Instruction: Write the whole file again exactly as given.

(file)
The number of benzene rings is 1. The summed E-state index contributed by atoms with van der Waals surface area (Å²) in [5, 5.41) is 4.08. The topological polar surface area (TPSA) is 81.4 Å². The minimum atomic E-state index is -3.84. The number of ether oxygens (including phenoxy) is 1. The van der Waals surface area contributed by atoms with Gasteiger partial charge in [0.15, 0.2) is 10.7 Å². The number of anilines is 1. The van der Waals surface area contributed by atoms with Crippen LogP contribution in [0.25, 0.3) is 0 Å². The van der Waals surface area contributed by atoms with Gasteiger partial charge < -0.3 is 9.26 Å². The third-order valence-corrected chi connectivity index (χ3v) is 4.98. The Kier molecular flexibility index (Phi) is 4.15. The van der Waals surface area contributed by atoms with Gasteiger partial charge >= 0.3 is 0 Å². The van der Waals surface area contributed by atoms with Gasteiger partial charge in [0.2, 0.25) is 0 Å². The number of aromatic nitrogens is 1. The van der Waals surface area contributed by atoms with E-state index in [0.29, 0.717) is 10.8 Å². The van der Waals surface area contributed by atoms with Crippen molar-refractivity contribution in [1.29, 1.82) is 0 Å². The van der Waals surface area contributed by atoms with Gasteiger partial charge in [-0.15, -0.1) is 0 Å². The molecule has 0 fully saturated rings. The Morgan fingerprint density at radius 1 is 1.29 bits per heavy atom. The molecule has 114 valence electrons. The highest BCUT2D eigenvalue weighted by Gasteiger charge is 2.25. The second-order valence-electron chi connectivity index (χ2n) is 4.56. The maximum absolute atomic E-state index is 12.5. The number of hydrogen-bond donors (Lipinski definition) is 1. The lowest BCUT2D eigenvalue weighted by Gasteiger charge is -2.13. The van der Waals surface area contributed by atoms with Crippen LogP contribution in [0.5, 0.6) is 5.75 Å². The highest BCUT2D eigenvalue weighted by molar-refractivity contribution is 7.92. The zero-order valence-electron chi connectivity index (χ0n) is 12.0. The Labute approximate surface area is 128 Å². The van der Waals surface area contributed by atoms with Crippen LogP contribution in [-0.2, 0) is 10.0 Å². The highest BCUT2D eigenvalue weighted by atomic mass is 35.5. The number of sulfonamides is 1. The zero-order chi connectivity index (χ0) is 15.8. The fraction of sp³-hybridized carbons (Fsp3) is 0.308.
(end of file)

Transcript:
The number of benzene rings is 1. The summed E-state index contributed by atoms with van der Waals surface area (Å²) in [5, 5.41) is 4.08. The topological polar surface area (TPSA) is 81.4 Å². The minimum atomic E-state index is -3.84. The number of ether oxygens (including phenoxy) is 1. The van der Waals surface area contributed by atoms with Gasteiger partial charge in [0.15, 0.2) is 10.7 Å². The number of anilines is 1. The van der Waals surface area contributed by atoms with Crippen LogP contribution in [0.25, 0.3) is 0 Å². The van der Waals surface area contributed by atoms with Gasteiger partial charge < -0.3 is 9.26 Å². The third-order valence-corrected chi connectivity index (χ3v) is 4.98. The Kier molecular flexibility index (Phi) is 4.15. The van der Waals surface area contributed by atoms with Gasteiger partial charge >= 0.3 is 0 Å². The van der Waals surface area contributed by atoms with Gasteiger partial charge in [0.2, 0.25) is 0 Å². The number of aromatic nitrogens is 1. The van der Waals surface area contributed by atoms with E-state index in [0.29, 0.717) is 10.8 Å². The van der Waals surface area contributed by atoms with Crippen molar-refractivity contribution in [1.29, 1.82) is 0 Å². The van der Waals surface area contributed by atoms with Gasteiger partial charge in [-0.15, -0.1) is 0 Å². The molecule has 0 fully saturated rings. The Morgan fingerprint density at radius 1 is 1.29 bits per heavy atom. The molecule has 114 valence electrons. The highest BCUT2D eigenvalue weighted by Gasteiger charge is 2.25. The second-order valence-electron chi connectivity index (χ2n) is 4.56. The maximum absolute atomic E-state index is 12.5. The number of hydrogen-bond donors (Lipinski definition) is 1. The lowest BCUT2D eigenvalue weighted by Gasteiger charge is -2.13. The van der Waals surface area contributed by atoms with Crippen LogP contribution in [0.5, 0.6) is 5.75 Å². The highest BCUT2D eigenvalue weighted by molar-refractivity contribution is 7.92. The zero-order valence-electron chi connectivity index (χ0n) is 12.0. The Labute approximate surface area is 128 Å². The van der Waals surface area contributed by atoms with Crippen LogP contribution in [-0.2, 0) is 10.0 Å². The highest BCUT2D eigenvalue weighted by atomic mass is 35.5. The number of sulfonamides is 1. The zero-order chi connectivity index (χ0) is 15.8. The fraction of sp³-hybridized carbons (Fsp3) is 0.308.